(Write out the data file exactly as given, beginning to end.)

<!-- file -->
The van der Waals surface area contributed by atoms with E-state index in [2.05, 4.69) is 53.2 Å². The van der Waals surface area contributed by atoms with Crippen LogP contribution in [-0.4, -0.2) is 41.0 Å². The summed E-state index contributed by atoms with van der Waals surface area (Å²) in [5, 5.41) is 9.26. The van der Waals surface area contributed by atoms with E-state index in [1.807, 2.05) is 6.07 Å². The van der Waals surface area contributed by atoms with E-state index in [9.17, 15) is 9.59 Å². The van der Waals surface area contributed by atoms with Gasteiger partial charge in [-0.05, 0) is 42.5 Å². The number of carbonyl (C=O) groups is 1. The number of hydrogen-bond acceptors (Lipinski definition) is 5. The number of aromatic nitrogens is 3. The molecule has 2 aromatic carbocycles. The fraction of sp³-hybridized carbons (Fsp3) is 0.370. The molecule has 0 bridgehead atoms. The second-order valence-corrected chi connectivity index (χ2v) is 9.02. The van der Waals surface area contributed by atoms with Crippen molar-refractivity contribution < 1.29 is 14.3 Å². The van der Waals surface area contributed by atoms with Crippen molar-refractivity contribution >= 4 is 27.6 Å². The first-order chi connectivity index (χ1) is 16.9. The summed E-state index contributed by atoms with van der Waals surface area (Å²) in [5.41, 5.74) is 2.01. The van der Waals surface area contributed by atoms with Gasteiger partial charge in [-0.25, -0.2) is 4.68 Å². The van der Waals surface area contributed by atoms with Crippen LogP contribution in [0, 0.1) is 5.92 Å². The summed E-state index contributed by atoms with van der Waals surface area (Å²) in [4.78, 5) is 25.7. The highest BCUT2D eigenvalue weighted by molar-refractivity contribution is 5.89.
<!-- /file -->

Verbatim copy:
The van der Waals surface area contributed by atoms with E-state index in [2.05, 4.69) is 53.2 Å². The van der Waals surface area contributed by atoms with Crippen LogP contribution in [-0.4, -0.2) is 41.0 Å². The summed E-state index contributed by atoms with van der Waals surface area (Å²) in [5, 5.41) is 9.26. The van der Waals surface area contributed by atoms with E-state index in [1.807, 2.05) is 6.07 Å². The van der Waals surface area contributed by atoms with E-state index in [9.17, 15) is 9.59 Å². The van der Waals surface area contributed by atoms with Gasteiger partial charge in [-0.05, 0) is 42.5 Å². The number of carbonyl (C=O) groups is 1. The number of hydrogen-bond acceptors (Lipinski definition) is 5. The number of aromatic nitrogens is 3. The molecule has 2 aromatic carbocycles. The fraction of sp³-hybridized carbons (Fsp3) is 0.370. The molecule has 0 bridgehead atoms. The second-order valence-corrected chi connectivity index (χ2v) is 9.02. The van der Waals surface area contributed by atoms with Crippen molar-refractivity contribution < 1.29 is 14.3 Å². The van der Waals surface area contributed by atoms with Crippen molar-refractivity contribution >= 4 is 27.6 Å². The first-order chi connectivity index (χ1) is 16.9. The summed E-state index contributed by atoms with van der Waals surface area (Å²) in [5.41, 5.74) is 2.01. The van der Waals surface area contributed by atoms with Gasteiger partial charge in [-0.25, -0.2) is 4.68 Å². The van der Waals surface area contributed by atoms with Crippen LogP contribution in [0, 0.1) is 5.92 Å². The summed E-state index contributed by atoms with van der Waals surface area (Å²) in [4.78, 5) is 25.7. The highest BCUT2D eigenvalue weighted by molar-refractivity contribution is 5.89.